In a mea culpa memo to employees last month, Chambers promised to carefully refocus Cisco's efforts.
"Today we face a simple truth: We have disappointed our investors and we have confused our employees," Chambers wrote. "Bottom line, we have lost some of the credibility that is foundational to Cisco's success – and we must earn it back. Our market is in transition, and our company is in transition. And the time is right to define this transition for ourselves and our industry. I understand this. It's time for focus."
Chambers said the company would concentrate on five priorities: "leadership in core routing, switching and services; collaboration; data center virtualization and cloud; architectures; and video."
Earlier this month, Chambers announced he would eliminate the Byzantine management structure that had top executives serving on multiple "councils." The organizational structure had been created to "cross-pollinate" ideas across the company. Instead, it just created a sluggish bureaucracy that wasted time and slowed needed change.
The company unveiled a sweeping plan that would trim costs by $1 billion. The crux of the plan was a 4% reduction in the worker ranks – which equates to 3,000 to 4,000 jobs. That would exceed the company's previous layoff record of 2,000 positions – a marked set back in 2002, in the wake of the dot-com bubble.
"They have had a come-to-Jesus moment," Ashok Kumar, a Rodman and Renshaw Capital Group Inc. (Nasdaq: RODM) analyst told Marketwatch.
Cisco also can look to some of its better-performing sectors – such as its services division – which Technology Business Research Inc. analyst Beau Skonieczny thinks could provide a much-needed source of growth.
"From the services perspective, Cisco has been driving pretty aggressively," Skonieczny told The Street. ""Cisco's efficient use of their [services] channel partners allows them to offload a lot of their costs so that they can focus on development. This has been boosting their services margins."
In 2009, Cisco entered new territory – the server-and-data-center market. Expanding into high-margin businesses more closely tied to its core business clearly is a better strategy than buying low-margin consumer companies. But it does increase the odds of a competitive counterstrike from the tech titans that already occupy those sectors – most notably such firms as H-P and International Business Machines Corp. (NYSE: IBM).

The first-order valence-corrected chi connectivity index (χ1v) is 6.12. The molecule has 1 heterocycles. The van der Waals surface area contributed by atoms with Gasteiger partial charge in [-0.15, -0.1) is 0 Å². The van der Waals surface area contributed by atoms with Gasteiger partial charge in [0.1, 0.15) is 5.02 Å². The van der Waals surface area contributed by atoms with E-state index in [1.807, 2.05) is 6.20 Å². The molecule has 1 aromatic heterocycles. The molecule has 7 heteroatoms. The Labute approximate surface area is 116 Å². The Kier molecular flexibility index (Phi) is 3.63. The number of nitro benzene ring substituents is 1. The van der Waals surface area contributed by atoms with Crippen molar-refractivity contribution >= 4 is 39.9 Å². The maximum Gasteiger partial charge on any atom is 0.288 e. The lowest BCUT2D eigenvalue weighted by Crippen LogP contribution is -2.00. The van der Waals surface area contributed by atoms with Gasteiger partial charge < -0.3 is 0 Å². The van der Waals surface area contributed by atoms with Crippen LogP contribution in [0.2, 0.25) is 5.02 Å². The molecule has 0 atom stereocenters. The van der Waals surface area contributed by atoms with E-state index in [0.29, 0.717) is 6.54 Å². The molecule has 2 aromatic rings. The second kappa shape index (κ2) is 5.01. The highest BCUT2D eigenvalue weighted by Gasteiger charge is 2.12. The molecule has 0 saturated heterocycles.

All the strong medicine should help. But just how much and just how fast remain open questions.
In a recent note to clients, Gleacher & Co. Inc. (Nasdaq: GLCH) analyst Brian Marshall summarized the challenge succinctly: "While we applaud Cisco's recent moves, we believe it will take a nontrivial amount of time to move this tanker ship."
The series consisted of anoverview story,followed by an in-depth analysis of each company. TheIntel analysis ran first, followed by Cisco and Microsoft. We intend to continue this as an occasional series going forward, adding updates on Intel, Cisco and Microsoft, and perhaps also looking at such other firms as Nokia Corp. (NYSE ADR:NOK). As the series concluded, star hedge fund manager David Einhorn called CEO Steve Ballmer "the biggest overhang on Microsoft's stock" – and called for his head.
If you have comments on the series, or suggestions for additional "leaders to laggards" companies we should write about, please feel free to drop us a line email@example.com.]
News and Related Story Links:
- Money Morning "Leaders to Laggards" Series (Part I of IV) :
"Where Money Goes to Die:" After a Decade in Decline, Can Microsoft, Intel And Cisco Pull off a Rebound?
- Money Morning "Leaders to Laggards" Series (Part II of IV):
To Awaken a Sleeping Giant: After Missing the Mobile-Computing Boom, What's Next For Intel Corp. (Nasdaq: INTC)?
- Money Morning:
Cisco Systems Inc. (Nasdaq: CSCO): The Story That Wall Street Missed
- New York Times:
Contrite Cisco Regroups Before Skeptical Wall St.
- The Daily Ticker:
THE TRUTH ABOUT CISCO: John Chambers Has Failed
- Silicon Valley/San Jose Business Journal:
Complete text of John Chambers' Cisco memo
Cisco Misses, Shares Slide.
- Veracruz LLC:
- The Dell'Oro Group:
Cisco: What Went Wrong and What Needs to BeFixed.
- Technology Business Research Inc.:
About the Author
David Zeiler, Associate Editor for Money Morning at Money Map Press, has been a journalist for more than 35 years, including 18 spent at The Baltimore Sun. He has worked as a writer, editor, and page designer at different times in his career. He's interviewed a number of well-known personalities - ranging from punk rock icon Joey Ramone to Apple Inc. co-founder Steve Wozniak.
Over the course of his journalistic career, Dave has covered many diverse subjects. Since arriving at Money Morning in 2011, he has focused primarily on technology. He's an expert on both Apple and cryptocurrencies. He started writing about Apple for The Sun in the mid-1990s, and had an Apple blog on The Sun's web site from 2007-2009. Dave's been writing about Bitcoin since 2011 - long before most people had even heard of it. He even mined it for a short time.
Dave has a BA in English and Mass Communications from Loyola University Maryland.